• seperator

Value of a bank note please? My note has a blue, yellow, brown or red seal?

My bank note has a blue (brown, yellow, red) seal?



 

Since Series of 1966, the federal government of the United States has only printed and issued for circulation notes with the Treasury seal in green – They are Federal Reserve Notes.


 

Since 1928, bank notes of the United States have been printed in this small size format. Prior to series of 1966, there were several different types of these small size notes, depending on the issuing authority or the type of backing of the currency, these have different colors to the Treasury Seal. No mater what color seal, all of these notes are still legal tender for their face value.


 

National Currency, called by collectors National Bank notes, have brown seals.brown.jpg These were issued in the small size format with a series date of 1929, and come in two types depending on the format of the serial number and bank charter number. Although printed by the federal government, were issued into circulation by local banks that held a federal charter, naming them as National Banks. The note issue was backed by government bonds which the named bank bought. Although dated 1929, they were released by banks until the early 1930s. Many towns still have a National Bank, and if they are old enough, may have issued a bank note with their name on it.  


 

Yellow seal notes are called Gold Certificates. gold1.jpgThe only ones available to collectors in the small size format are series 1928 (a series 1934 was prepared, but not released). Until 1933, when the United States was taken off the gold standard, there was a dollar worth of gold held by the government for every dollar gold certificate in circulation.


 

Blue seal notes were made until series 1963 and these notes are called Silver Certificates. At one time there was a dollar worth of silver held by the federal government for each silver certificate in circulation.


 

Red seal notes are labeled United States Notes at the top, and are often called Legal Tender notes by collectors.red1.jpg These were printed with series dates ending with 1966. The note issue was backed by bonds.

During World War II, the US military personel serving in North Africa were paid with Silver Certificates which had yellow seal. Those notes above $5. which circulated in Hawaii were Federal Reserve notes with brown seals. They also used $1 Silver Certificates with a brown seal. This was done in case large amounts of currency were confiscated by enemy forces. The Federal Goverment would have invalidated the issue thus causing no financial gain by the enemy. From 1946 thru 1973 American troops serving overseas were paid in Military Payment Certificates, which have been discussed in a previous posting.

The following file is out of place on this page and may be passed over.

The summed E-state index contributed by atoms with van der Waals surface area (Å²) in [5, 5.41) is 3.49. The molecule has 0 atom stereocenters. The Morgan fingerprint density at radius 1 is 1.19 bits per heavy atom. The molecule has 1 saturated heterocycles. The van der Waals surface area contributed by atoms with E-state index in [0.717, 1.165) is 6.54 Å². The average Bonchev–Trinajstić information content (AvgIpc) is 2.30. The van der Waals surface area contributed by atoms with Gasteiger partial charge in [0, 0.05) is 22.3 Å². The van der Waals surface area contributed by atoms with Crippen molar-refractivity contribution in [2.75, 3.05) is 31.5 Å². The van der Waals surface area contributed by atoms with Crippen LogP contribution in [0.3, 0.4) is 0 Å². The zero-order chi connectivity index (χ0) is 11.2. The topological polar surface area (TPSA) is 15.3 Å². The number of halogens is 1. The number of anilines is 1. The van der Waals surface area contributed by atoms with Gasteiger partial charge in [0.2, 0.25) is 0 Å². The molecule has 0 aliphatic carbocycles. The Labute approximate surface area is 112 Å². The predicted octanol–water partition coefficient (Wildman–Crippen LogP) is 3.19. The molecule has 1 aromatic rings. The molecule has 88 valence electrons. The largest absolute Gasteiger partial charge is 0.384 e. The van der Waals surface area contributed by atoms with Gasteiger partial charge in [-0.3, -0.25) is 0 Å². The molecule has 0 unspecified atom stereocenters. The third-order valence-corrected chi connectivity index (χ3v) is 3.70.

Large and Small size currency of the United States are discussed in Arthur and Ira Friedberg’s Paper Money of the United States published by the Coin and Currency Institute. Krause Publications publishes the Standard Catalog of United States Paper Money, by George Cuhaj (Hey that’s me!) and William Brandimore (now in Full Color!)(Includes large and small size currency, and star note pricing), as well as the Standard Guide to Small Size U.S. Paper Money by John Schwartz and Scott Lindquist (Includes serial number block run pricing, as well as star note print runs and prices). Finally, BNR Press prints the Comprehensive Catalog of U.S. Paper Money by Carlson Chambliss.

All of the note illustrations in this particular blog posting are from Lyn Knight Currency Auctions.

George

Tags: . Bookmark the permalink.

6 Responses to Value of a bank note please? My note has a blue, yellow, brown or red seal?

  1. Andres R Andino says:

    value of red seal 5 dollar 1928

    Can yoy tell me more info. about this bill.

    Thank you,

    Andres R.

  2. Cyndi says:

    I have a $5.00 dollar bill with a red seal, and no in god we trust on it, its a 1928c series, can you tell me whats its worth?

  3. flash game says:

    They also used $1 Silver Certificates with a brown seal. This was done in case large amounts of currency were confiscated by enemy forces. The Federal Goverment would have invalidated the issue thus causing no financial gain by the enemy.

Leave a Reply